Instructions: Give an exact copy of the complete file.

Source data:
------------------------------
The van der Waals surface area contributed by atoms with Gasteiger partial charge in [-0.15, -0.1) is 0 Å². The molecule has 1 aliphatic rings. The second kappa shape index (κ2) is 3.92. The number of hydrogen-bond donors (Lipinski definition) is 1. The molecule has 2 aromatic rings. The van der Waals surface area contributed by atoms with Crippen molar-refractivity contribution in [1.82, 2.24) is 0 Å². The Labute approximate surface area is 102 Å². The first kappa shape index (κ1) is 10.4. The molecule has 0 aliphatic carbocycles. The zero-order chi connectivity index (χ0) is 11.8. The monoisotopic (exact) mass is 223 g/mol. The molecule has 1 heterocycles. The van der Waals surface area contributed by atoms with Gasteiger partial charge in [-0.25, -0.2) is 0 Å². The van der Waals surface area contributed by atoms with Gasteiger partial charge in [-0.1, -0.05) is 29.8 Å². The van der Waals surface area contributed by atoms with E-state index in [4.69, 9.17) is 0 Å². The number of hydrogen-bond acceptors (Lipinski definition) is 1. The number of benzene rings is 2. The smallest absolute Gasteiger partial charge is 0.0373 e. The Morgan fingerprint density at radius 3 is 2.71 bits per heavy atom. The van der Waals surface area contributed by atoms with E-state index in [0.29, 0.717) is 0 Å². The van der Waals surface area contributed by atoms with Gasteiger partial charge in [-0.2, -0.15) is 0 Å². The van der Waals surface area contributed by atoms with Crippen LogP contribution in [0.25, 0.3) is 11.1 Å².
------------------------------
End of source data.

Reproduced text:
The van der Waals surface area contributed by atoms with Gasteiger partial charge in [-0.15, -0.1) is 0 Å². The molecule has 1 aliphatic rings. The second kappa shape index (κ2) is 3.92. The number of hydrogen-bond donors (Lipinski definition) is 1. The molecule has 2 aromatic rings. The van der Waals surface area contributed by atoms with Crippen molar-refractivity contribution in [1.82, 2.24) is 0 Å². The Labute approximate surface area is 102 Å². The first kappa shape index (κ1) is 10.4. The molecule has 0 aliphatic carbocycles. The zero-order chi connectivity index (χ0) is 11.8. The monoisotopic (exact) mass is 223 g/mol. The molecule has 1 heterocycles. The van der Waals surface area contributed by atoms with Gasteiger partial charge in [-0.25, -0.2) is 0 Å². The van der Waals surface area contributed by atoms with Gasteiger partial charge in [-0.1, -0.05) is 29.8 Å². The van der Waals surface area contributed by atoms with E-state index in [4.69, 9.17) is 0 Å². The number of hydrogen-bond acceptors (Lipinski definition) is 1. The number of benzene rings is 2. The smallest absolute Gasteiger partial charge is 0.0373 e. The Morgan fingerprint density at radius 3 is 2.71 bits per heavy atom. The van der Waals surface area contributed by atoms with E-state index in [0.29, 0.717) is 0 Å². The van der Waals surface area contributed by atoms with Gasteiger partial charge in [-0.2, -0.15) is 0 Å². The van der Waals surface area contributed by atoms with Crippen LogP contribution in [0.25, 0.3) is 11.1 Å².